News
Print PDF

Practice Areas

USMCA Revises Rules for Duty-Free Entry of Textiles and Apparel

Monday, January 13, 2020
Sandler, Travis & Rosenberg Trade Report

The U.S.-Mexico-Canada Agreement has been signed and implementing legislation is making its way through Congress. The USMCA will update and revise NAFTA in a number of ways, including with respect to textiles, apparel, footwear, and bags.

According to ST&R attorney Elise Shibles, who will be hosting a Jan. 16 webinar on this topic, these changes include revised rules for determining when textile and apparel goods will be eligible for duty-free treatment under the USMCA. For example, there will be a new limitation that no more than ten percent of the value of a set (e.g., bed-in-a-bag items or pants with belts) can be foreign content. On the other hand, the NAFTA requirement for the lining fabric for certain coats, jackets, suits, and skirts to be knit or woven within a NAFTA country has been eliminated. There are also new requirements for sewing thread, narrow elastics, and pocketing fabric in apparel that are the same as those in CAFTA-DR and a new requirement for visibly coated fabric in household textile products.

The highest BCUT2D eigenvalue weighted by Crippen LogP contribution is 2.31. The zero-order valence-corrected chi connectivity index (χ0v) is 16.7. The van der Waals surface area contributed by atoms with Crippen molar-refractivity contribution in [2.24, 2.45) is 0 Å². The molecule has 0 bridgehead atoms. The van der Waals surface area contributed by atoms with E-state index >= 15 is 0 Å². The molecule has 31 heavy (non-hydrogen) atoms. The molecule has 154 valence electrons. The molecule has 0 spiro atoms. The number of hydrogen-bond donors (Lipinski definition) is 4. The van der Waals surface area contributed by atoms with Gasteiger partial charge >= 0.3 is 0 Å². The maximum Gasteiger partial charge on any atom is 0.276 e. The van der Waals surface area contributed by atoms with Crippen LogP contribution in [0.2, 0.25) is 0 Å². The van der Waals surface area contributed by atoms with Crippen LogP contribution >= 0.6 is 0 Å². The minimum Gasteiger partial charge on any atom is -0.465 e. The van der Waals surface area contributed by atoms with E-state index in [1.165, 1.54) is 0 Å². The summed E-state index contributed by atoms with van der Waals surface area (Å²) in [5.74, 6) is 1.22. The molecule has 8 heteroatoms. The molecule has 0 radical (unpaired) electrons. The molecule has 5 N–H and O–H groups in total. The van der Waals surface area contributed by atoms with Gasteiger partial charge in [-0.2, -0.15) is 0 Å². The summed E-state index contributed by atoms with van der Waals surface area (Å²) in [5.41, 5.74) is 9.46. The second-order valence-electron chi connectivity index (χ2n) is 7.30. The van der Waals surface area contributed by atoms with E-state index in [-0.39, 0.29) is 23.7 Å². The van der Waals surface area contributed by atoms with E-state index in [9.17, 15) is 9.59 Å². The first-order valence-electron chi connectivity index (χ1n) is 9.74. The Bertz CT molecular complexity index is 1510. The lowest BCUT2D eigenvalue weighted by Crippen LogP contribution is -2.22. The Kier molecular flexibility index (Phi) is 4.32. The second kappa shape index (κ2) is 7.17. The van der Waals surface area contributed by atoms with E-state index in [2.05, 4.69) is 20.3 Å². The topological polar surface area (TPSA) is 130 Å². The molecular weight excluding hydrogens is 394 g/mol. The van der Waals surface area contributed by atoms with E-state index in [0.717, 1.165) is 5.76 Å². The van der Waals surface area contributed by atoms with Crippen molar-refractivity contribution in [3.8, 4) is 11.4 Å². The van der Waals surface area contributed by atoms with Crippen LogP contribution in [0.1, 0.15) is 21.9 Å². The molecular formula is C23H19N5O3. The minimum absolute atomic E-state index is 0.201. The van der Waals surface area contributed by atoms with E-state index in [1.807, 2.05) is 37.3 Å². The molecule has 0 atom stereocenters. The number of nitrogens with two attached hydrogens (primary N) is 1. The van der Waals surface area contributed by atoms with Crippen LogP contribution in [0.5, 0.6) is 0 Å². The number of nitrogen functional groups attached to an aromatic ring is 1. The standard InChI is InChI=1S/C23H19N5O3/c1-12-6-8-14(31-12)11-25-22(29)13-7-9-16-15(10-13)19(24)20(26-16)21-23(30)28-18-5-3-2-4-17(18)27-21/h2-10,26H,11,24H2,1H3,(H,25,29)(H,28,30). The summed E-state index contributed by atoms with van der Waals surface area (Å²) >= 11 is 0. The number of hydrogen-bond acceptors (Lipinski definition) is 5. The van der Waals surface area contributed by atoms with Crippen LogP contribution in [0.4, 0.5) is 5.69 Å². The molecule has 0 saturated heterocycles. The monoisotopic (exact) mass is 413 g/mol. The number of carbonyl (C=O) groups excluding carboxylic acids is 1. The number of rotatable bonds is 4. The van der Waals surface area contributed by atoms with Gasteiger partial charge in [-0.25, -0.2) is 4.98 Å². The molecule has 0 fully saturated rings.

Tariff preference levels eliminate duties on specific quantities of imported apparel items, and Shibles said the USMCA makes changes to TPL levels but coverage remains largely the same. The USMCA also eliminates the merchandise processing fee on imports of TPL goods from Canada (but not Mexico), implements new transparency requirements for TPLs, and makes clear that importers may make TPL claims for at least one year after importation.

In addition, Shibles said, the USMCA makes broader changes that will have an impact on textile and apparel shipments such as eliminating the NAFTA certificate executed by the exporting party and providing for duty-free express shipments at specific levels.

Click here to register for Shibles’ Jan. 16 webinar on these and other changes in the USMCA.

To get news like this in your inbox daily, subscribe to the Sandler, Travis & Rosenberg Trade Report.

Customs & International Headlines